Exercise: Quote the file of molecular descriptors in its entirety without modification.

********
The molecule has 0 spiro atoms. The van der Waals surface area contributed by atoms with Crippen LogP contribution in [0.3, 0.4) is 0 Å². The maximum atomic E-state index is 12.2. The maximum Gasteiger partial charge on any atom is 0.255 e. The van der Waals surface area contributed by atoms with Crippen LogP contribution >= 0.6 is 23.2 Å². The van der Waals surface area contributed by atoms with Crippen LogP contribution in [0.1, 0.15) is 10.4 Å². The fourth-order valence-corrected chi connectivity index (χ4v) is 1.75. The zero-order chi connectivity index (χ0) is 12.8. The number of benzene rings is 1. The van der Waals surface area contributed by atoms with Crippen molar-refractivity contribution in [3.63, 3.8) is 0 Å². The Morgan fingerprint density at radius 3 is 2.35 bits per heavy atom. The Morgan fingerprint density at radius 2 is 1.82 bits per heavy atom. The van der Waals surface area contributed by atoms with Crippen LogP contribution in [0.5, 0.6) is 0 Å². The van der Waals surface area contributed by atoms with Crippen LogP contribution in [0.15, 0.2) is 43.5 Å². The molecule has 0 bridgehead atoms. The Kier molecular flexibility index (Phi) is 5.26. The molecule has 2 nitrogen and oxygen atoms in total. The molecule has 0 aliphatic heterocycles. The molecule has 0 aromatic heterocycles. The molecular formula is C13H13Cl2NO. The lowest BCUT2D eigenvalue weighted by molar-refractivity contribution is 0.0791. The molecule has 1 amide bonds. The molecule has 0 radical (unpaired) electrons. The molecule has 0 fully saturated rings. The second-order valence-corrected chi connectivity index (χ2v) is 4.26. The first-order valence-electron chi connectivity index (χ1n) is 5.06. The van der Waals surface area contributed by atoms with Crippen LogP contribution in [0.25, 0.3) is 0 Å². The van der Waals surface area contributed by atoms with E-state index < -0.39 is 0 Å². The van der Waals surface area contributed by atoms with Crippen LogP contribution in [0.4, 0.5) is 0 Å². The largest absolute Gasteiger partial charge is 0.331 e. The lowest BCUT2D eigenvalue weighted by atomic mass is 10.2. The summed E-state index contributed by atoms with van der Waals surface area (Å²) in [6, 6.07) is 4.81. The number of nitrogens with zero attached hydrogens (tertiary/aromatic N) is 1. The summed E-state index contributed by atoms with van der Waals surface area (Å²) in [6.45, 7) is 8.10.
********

The molecule has 0 spiro atoms. The van der Waals surface area contributed by atoms with Crippen LogP contribution in [0.3, 0.4) is 0 Å². The maximum atomic E-state index is 12.2. The maximum Gasteiger partial charge on any atom is 0.255 e. The van der Waals surface area contributed by atoms with Crippen LogP contribution >= 0.6 is 23.2 Å². The van der Waals surface area contributed by atoms with Crippen LogP contribution in [0.1, 0.15) is 10.4 Å². The fourth-order valence-corrected chi connectivity index (χ4v) is 1.75. The zero-order chi connectivity index (χ0) is 12.8. The number of benzene rings is 1. The van der Waals surface area contributed by atoms with Crippen molar-refractivity contribution in [3.63, 3.8) is 0 Å². The Morgan fingerprint density at radius 3 is 2.35 bits per heavy atom. The Morgan fingerprint density at radius 2 is 1.82 bits per heavy atom. The van der Waals surface area contributed by atoms with Crippen LogP contribution in [0.5, 0.6) is 0 Å². The van der Waals surface area contributed by atoms with Crippen LogP contribution in [0.15, 0.2) is 43.5 Å². The molecule has 0 bridgehead atoms. The Kier molecular flexibility index (Phi) is 5.26. The molecule has 2 nitrogen and oxygen atoms in total. The molecule has 0 aliphatic heterocycles. The molecule has 0 aromatic heterocycles. The molecular formula is C13H13Cl2NO. The lowest BCUT2D eigenvalue weighted by molar-refractivity contribution is 0.0791. The molecule has 1 amide bonds. The molecule has 0 radical (unpaired) electrons. The molecule has 0 fully saturated rings. The second-order valence-corrected chi connectivity index (χ2v) is 4.26. The first-order valence-electron chi connectivity index (χ1n) is 5.06. The van der Waals surface area contributed by atoms with Crippen LogP contribution in [0.25, 0.3) is 0 Å². The van der Waals surface area contributed by atoms with E-state index < -0.39 is 0 Å². The van der Waals surface area contributed by atoms with Crippen LogP contribution in [0.4, 0.5) is 0 Å². The largest absolute Gasteiger partial charge is 0.331 e. The lowest BCUT2D eigenvalue weighted by atomic mass is 10.2. The summed E-state index contributed by atoms with van der Waals surface area (Å²) in [6, 6.07) is 4.81. The number of nitrogens with zero attached hydrogens (tertiary/aromatic N) is 1. The summed E-state index contributed by atoms with van der Waals surface area (Å²) in [6.45, 7) is 8.10.